"Harrison Bergeron" Themes, Symbols, and Motifs

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Themes, Symbols, and Motifs in Harrison Bergeron

Example



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Activity Overview


Themes, symbols, and motifs come alive when you use a storyboard. In this activity, students will identify themes and symbols from the story, and support their choices with details from the text.


Themes to Look For and Discuss

Total Equality

The ideal of equality has been fought for and is still being fought for all over the world. “Harrison Bergeron”, however, imagines what true equality, with the erasure of individuality altogether, might look like. The absence of differences in abilities, appearance, and intelligence paints a very grim picture of the world. Everything is boring, the same, and nothing needs to be questioned or discussed. While equality itself is an important ideal, it must be achieved without eliminating individual identity.


The Dangers of Losing Free Thought

Even though everyone in “Harrison Bergeron” is now officially “equal”, the government must maintain this through thought control. They achieve this by interrupting the thought processes of people with high intelligence, and maintaining the intelligence levels of those who are incapable of contemplating something profound. Without thought, there is no innovation, curiosity, or desire. In the absence of these things, there is also no rebellion, which allows the government to maintain complete control over its citizens. The story is a warning of what can happen when emotions, intelligence, and distinct characteristics are taken away from the basic human experience, leaving the oppressors in charge.



Motifs & Symbols to Look For and Discuss

The Handicaps

The handicaps are assigned to people who go above the threshold of “normal”, according to the government. The handicaps perpetuate the idea of “sameness”, and those who don’t conform to this ideal are punished severely by the government. The handicaps provide a certain feeling of safety, where people no longer have to compete, think, or feel, allowing the government to remain in control.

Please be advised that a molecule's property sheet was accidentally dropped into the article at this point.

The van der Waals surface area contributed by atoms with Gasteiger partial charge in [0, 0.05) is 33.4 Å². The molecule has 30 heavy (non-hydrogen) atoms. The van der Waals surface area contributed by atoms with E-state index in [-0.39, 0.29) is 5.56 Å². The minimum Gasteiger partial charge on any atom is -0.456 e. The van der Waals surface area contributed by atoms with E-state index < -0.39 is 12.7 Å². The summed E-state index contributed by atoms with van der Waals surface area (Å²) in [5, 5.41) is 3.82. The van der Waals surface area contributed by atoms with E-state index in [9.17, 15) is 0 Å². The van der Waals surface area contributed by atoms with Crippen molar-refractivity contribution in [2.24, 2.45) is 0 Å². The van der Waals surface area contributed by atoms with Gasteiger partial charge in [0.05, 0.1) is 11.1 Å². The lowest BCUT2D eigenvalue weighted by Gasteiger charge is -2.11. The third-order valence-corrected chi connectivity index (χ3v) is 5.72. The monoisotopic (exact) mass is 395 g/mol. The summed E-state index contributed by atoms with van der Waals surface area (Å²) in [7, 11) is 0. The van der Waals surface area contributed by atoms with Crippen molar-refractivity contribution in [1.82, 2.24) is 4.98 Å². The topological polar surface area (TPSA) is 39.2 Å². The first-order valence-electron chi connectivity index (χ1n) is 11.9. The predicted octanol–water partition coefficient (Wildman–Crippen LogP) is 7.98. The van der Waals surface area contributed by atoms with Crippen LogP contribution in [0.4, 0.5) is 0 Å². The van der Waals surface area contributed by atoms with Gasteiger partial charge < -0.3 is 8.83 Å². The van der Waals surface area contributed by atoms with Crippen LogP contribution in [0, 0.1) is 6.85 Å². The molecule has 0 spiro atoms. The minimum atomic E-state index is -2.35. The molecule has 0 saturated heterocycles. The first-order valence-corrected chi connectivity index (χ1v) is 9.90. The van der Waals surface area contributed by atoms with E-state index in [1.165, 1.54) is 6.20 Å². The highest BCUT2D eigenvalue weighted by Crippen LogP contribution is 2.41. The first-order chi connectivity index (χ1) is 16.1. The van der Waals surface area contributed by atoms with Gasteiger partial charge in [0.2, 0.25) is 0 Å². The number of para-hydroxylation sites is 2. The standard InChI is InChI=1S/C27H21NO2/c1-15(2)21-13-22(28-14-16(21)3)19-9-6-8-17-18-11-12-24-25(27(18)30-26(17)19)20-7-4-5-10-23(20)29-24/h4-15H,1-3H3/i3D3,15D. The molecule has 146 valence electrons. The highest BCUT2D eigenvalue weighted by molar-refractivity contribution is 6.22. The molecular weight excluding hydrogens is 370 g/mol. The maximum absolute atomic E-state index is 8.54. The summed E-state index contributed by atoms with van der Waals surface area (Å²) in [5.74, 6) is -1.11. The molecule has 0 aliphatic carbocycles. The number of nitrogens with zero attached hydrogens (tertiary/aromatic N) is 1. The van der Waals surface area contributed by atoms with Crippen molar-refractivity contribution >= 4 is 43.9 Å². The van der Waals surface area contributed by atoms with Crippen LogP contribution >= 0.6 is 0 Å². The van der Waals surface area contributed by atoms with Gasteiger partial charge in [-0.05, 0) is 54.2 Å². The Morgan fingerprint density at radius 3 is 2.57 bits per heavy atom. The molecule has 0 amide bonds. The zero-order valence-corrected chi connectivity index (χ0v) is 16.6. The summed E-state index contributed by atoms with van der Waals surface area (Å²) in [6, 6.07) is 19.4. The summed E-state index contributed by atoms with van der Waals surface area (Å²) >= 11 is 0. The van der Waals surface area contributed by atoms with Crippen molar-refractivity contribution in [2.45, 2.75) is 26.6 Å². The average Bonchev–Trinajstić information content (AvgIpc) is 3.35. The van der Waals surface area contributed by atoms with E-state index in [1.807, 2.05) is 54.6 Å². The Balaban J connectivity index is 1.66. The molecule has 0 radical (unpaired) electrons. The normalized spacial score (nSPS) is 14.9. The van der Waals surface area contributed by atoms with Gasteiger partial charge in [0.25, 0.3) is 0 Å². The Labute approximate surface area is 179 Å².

The Ballerinas

The ballerinas are assigned various handicaps, including the use of masks to hide their differing beauty. George watches the ballerinas and it comes to him that perhaps they shouldn’t be handicapped… they are so clumsy and hindered by their handicaps, that George’s mind instinctively understands something isn’t right. However, before such a treasonous thought can take hold, he is interrupted by his radio transmitter noise. His moment of free thought is suppressed by those in charge.


Television

The television is where the people of this dystopia receive their news and entertainment from. It is the propaganda machine of the government, who use the opportunity to paint Harrison’s abilities – “a genius and an athlete, under-handicapped” – as a danger to the population. Hazel, after watching her son’s murder on live television, is unable to remember why she is so upset. She is confused by the darkened screen, and knows that something she saw on the TV was sad. She doesn’t seem to grasp that what she witnessed was a real experience, displaying the control that the TV has over her life and mind.



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Template and Class Instructions

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Student Instructions

Create a storyboard that identifies recurring themes in ”Harrison Bergeron”. Illustrate instances of each theme and write a short description below each cell.


  1. Click "Start Assignment".
  2. Identify the theme(s) from ”Harrison Bergeron” you wish to include and replace the "Theme 1" text.
  3. Create an image for examples that represents this theme.
  4. Write a description of each of the examples.
  5. Save and submit your storyboard.

Template: Theme

Template


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